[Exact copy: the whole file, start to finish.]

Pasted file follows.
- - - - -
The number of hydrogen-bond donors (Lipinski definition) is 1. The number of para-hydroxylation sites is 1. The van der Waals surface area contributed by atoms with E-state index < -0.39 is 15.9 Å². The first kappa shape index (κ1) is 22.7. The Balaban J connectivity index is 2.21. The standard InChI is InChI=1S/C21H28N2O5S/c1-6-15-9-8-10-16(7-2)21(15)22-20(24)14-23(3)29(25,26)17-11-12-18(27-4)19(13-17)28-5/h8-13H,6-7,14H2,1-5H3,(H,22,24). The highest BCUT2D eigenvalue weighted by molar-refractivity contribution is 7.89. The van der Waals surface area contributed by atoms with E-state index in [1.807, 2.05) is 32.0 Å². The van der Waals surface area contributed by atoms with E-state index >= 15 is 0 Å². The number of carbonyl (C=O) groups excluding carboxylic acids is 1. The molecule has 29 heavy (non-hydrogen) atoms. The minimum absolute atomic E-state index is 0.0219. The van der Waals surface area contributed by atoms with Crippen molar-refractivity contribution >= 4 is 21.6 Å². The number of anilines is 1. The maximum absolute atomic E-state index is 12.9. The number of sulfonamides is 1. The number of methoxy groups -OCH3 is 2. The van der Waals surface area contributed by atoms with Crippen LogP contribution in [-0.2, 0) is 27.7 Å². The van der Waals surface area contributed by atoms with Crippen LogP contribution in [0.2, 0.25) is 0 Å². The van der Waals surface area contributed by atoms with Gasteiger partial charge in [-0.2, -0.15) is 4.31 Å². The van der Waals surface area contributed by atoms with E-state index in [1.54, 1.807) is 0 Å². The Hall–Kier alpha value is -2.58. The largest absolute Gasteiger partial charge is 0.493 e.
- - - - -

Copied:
The number of hydrogen-bond donors (Lipinski definition) is 1. The number of para-hydroxylation sites is 1. The van der Waals surface area contributed by atoms with E-state index < -0.39 is 15.9 Å². The first kappa shape index (κ1) is 22.7. The Balaban J connectivity index is 2.21. The standard InChI is InChI=1S/C21H28N2O5S/c1-6-15-9-8-10-16(7-2)21(15)22-20(24)14-23(3)29(25,26)17-11-12-18(27-4)19(13-17)28-5/h8-13H,6-7,14H2,1-5H3,(H,22,24). The highest BCUT2D eigenvalue weighted by molar-refractivity contribution is 7.89. The van der Waals surface area contributed by atoms with E-state index in [1.807, 2.05) is 32.0 Å². The van der Waals surface area contributed by atoms with E-state index >= 15 is 0 Å². The number of carbonyl (C=O) groups excluding carboxylic acids is 1. The molecule has 29 heavy (non-hydrogen) atoms. The minimum absolute atomic E-state index is 0.0219. The van der Waals surface area contributed by atoms with Crippen molar-refractivity contribution >= 4 is 21.6 Å². The number of anilines is 1. The maximum absolute atomic E-state index is 12.9. The number of sulfonamides is 1. The number of methoxy groups -OCH3 is 2. The van der Waals surface area contributed by atoms with Crippen LogP contribution in [-0.2, 0) is 27.7 Å². The van der Waals surface area contributed by atoms with Crippen LogP contribution in [0.2, 0.25) is 0 Å². The van der Waals surface area contributed by atoms with Gasteiger partial charge in [-0.2, -0.15) is 4.31 Å². The van der Waals surface area contributed by atoms with E-state index in [1.54, 1.807) is 0 Å². The Hall–Kier alpha value is -2.58. The largest absolute Gasteiger partial charge is 0.493 e.